(This begins our three-part series on the development of Deferred Action for Childhood Arrivals, its proposed expansion, DAPA, and the recent developments in the US Supreme Court)
On June 15, 2012, President Barack Obama unveiled the Deferred Action for Childhood Arrivals program (DACA) to protect certain classes of undocumented immigrants. Under this program, the US Department of Homeland Security would not remove undocumented youth who had come to the United States as children if they had met certain criteria. Instead, these youth would be “DACAmented” and given a number of benefits that were previously unavailable to them, including the temporary permission to stay in the US under “deferred action.”
To be eligible for the initial DACA guidelines, an applicant must:
- Have been under the age of 31 as of June 15, 2012 (been born on or after June 16, 1981);
- Have entered the United States before reaching your 16th birthday;
- Have continuously resided in the United States from June 15, 2007 up to the present time;
- Have been physically present in the United States on June 15, 2012, and at the time of making your request for consideration of deferred action with USCIS;
- Had no lawful status on June 15, 2012;
- Be currently in school, have graduated or obtained a certificate of completion from high school, have obtained a general education development (GED) certificate, OR are an honorably discharged veteran of the Coast Guard or Armed Forces of the United States; and
- Have not been convicted of a felony, significant misdemeanor, or three or more other misdemeanors, and do not otherwise pose a threat to national security or public safety.
In general, an applicant must be at least 15 years old to file for DACA. However, if the applicant is currently in removal proceedings (are before an immigration judge), have a final order of removal or were previously granted voluntary departure, a DACA application may be filed prior to an applicant’s 15th birthday.
Once the DACA application is filed, DHS will conduct a variety of background checks and determine if the applicant qualifies under the standards. If the applicant qualifies, USCIS will issue a letter confirming the DACA grant and an employment authorization document (EAD) or work card remains valid for two years. In addition, the newly DACAmented immigrant will be eligible for a variety of benefits, including:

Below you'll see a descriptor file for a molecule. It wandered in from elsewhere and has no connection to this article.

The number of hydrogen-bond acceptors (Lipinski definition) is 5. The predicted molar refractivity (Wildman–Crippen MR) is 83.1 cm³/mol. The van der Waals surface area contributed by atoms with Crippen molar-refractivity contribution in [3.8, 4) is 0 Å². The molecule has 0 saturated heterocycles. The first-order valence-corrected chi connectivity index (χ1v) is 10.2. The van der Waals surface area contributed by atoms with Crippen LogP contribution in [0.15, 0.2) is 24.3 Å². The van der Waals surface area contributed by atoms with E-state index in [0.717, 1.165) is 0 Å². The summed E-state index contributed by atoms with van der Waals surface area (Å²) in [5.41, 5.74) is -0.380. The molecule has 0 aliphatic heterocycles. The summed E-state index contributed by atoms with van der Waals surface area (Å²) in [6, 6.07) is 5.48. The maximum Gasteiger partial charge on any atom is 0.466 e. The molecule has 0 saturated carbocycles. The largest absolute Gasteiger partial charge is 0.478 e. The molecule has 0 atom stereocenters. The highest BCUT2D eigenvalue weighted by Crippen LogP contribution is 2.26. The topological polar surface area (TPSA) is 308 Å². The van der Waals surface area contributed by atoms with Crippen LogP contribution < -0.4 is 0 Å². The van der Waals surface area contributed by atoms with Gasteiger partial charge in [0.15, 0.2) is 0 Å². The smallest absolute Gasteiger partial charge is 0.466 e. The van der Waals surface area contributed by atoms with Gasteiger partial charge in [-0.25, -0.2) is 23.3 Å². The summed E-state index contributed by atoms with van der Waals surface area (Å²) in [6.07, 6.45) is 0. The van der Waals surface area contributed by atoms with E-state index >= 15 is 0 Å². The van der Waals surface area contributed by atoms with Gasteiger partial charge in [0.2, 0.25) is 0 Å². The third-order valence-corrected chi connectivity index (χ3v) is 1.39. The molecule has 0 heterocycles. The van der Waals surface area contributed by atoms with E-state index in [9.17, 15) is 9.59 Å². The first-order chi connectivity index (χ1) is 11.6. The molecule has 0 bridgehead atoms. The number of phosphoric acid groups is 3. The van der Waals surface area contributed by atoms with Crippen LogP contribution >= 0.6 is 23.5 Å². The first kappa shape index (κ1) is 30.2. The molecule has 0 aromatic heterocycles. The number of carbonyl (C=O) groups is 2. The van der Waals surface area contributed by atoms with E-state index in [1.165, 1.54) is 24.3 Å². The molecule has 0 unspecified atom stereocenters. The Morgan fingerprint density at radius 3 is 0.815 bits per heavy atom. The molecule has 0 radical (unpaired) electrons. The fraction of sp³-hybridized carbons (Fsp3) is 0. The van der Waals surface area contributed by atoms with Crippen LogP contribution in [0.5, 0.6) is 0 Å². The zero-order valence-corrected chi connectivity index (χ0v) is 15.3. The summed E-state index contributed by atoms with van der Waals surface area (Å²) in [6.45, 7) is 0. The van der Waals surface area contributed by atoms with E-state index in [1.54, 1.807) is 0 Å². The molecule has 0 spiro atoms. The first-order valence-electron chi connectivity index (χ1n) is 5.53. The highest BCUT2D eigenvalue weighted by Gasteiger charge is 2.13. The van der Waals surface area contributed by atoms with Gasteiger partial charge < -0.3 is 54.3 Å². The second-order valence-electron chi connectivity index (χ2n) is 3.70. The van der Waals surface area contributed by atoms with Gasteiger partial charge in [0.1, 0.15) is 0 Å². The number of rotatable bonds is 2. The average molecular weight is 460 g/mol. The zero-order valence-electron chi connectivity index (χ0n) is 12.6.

- The ability to work
- The ability to obtain a driver’s license, depending on the state
- The ability to get a Social Security number
- The ability to travel outside of the United States if the immigrant has received advance parole from USCIS. However, there are many factors in each case that may prevent an applicant from being able to return to the US even with a grant of advance parole. Each case is different and applicants should consult an experienced immigrant attorney prior to leaving the US, even with a grant of advance parole.
- The ability to apply for a credit card
USCIS is currently still accepting DACA applications from those who are eligible under the first DACA guidelines for the first time, as well as renewal applications for those who were previously granted DACA and now want to renew it. However, there are many pitfalls that may befall those who apply, especially those who have any sort of criminal history.
In addition, prior to applying for advance parole or making use of advance parole to travel outside of the United States, it is strongly urged that you consult an experienced immigration attorney to review the facts of your case. Failure to do so will not impede your departure from the US but some applicants may find themselves unable to return to the United States afterwards.
If you have any questions or would like to seek a consultation for your case, please call (908) 709-0500.